Sydney Australia Cruise Port
Cruise ships of all lines dock in Sydney at two locations, each of which can accommodate 1 vessel at a time.
1. Overseas Passenger Terminal - Circular Quay. Mainly for tall ships which cannot fit under the Harbour Bridge.
Public Transport options: Bus number 431 drops you off on George Street outside the OPT precinct
From the airport: Purchase a train ticket to Circular Quay at either the Sydney Airport Domestic or International Train Station. Catch the train to Circular Quay. The Sydney Overseas Passenger Terminal is a very short walk from the Circular Quay Station, towards the Sydney Harbour Bridge
2. White Bay has been in operation as of 2013, replacing the former Darling harbour location. For guests arriving at the airport, cruise lines offer transfers by coach to the new terminal. P&O charges AU$22 per person each way, as well as post-cruise transfers from the ship to Central Railway Station for AU$15 per person. Public transportation is at the moment an issue here. The terminal is 6km from the city centre.
The best options to reach White Bay are taxi, private transfer (eg. limo, shuttle bus) or drive and leave your car at Wilsons long-term car park.
Captain Cook Cruises has installed in 2015 the first Sydney Harbour mobile passenger terminal pontoon, which will allow cruise passengers to take a charter ferry, a 15 minutes ride, from the city to White Bay.
Sydney Airport is 17km (11 miles), around a 30-minute drive from White Bay. Some cruise lines operate their own airport shuttle (contact your travel agent).
In addition to the two berths listed, occasionally cruise ships dock at the naval base at Garden Island, a little to the east of Circular Quay, especially for very large ships.
Printable map to take along.
See where you are docked for this port.
Check here for festivals and events in Sydney when you are in port.
Watch a destination video.
in Cruise Port:
a definite stop on just about any cruise that travels Down Under and
often serves as a starting or ending point for ships that also travel
to New Zealand. It is the largest city in Australia, and while many
of the nation's cultural and financial institutions are located in
Sydney, the city's real draw is its dramatic natural scenery.
Sydney Explorer Hop-on Hop-off harbor Cruise
Take a tour of the world-famous Sydney
Opera House. There are a handful of varieties (backstage, historic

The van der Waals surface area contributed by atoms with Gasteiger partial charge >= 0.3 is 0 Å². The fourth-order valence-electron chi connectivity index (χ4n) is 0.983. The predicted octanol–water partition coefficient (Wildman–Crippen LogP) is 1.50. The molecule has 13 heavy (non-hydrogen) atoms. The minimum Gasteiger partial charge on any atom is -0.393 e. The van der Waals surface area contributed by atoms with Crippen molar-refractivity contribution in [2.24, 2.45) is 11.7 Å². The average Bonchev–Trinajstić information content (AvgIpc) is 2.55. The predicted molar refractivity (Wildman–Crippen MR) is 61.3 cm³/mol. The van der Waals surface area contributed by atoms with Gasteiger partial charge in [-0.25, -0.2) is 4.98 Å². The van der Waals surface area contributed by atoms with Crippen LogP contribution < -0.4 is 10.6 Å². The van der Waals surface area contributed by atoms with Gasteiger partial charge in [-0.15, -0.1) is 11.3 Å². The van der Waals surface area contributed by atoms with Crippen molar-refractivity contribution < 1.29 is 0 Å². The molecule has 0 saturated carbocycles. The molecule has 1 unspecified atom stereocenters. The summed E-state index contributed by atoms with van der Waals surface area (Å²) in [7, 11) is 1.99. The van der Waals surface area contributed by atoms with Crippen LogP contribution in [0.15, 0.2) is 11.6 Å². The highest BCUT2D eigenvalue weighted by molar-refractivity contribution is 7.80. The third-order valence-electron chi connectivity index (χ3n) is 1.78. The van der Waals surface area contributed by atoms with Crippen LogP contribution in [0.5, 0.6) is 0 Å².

and what is called the "tour de force" for travelers
with special interests in architecture, engineering or the arts).
Guided tours are conducted between 8:30 a.m. - 5 p.m. daily. Of course,
schedule permitting, travelers can also take in a show.
It pays to compare your cruise line shore excursions here.
|Shopping and Food:|
Options in Sydney include central areas like Pitt Street Mall, downtown and Castlereagh Street (from Hunter Street to Goulburn Street) for chi-chi designer stores. Also include the aforementioned Rocks and Darling harbor, Oxford Street and Five Ways in Paddington. Sydney also has an excellent collection of weekend outdoor markets. Glebe holds its version every Saturday, while Bondi hosts a market each Sunday.
|Opening Hours and Holidays:|
Shops and services are generally open Monday to Friday 9am to 5pm and until lunchtime on Saturday. In cities and larger towns, many shops stay open late on Thursday or Friday evening - usually until 9pm - and all day on Saturday. Shopping malls are often open on Sundays as well.
In remote country areas, roadhouses provide all the essential services for the traveller and, on the major highways, are generally open 24 hours a day. In tourist areas, even ones well off the beaten track, tourist offices are often open every day or at least through the week plus weekend mornings; urban information centers are more likely to conform to normal shopping hours.
Tourist attractions such as museums, galleries and attended historic monuments, are often open daily, though those in rural communities may have erratic opening hours.
Holidays click here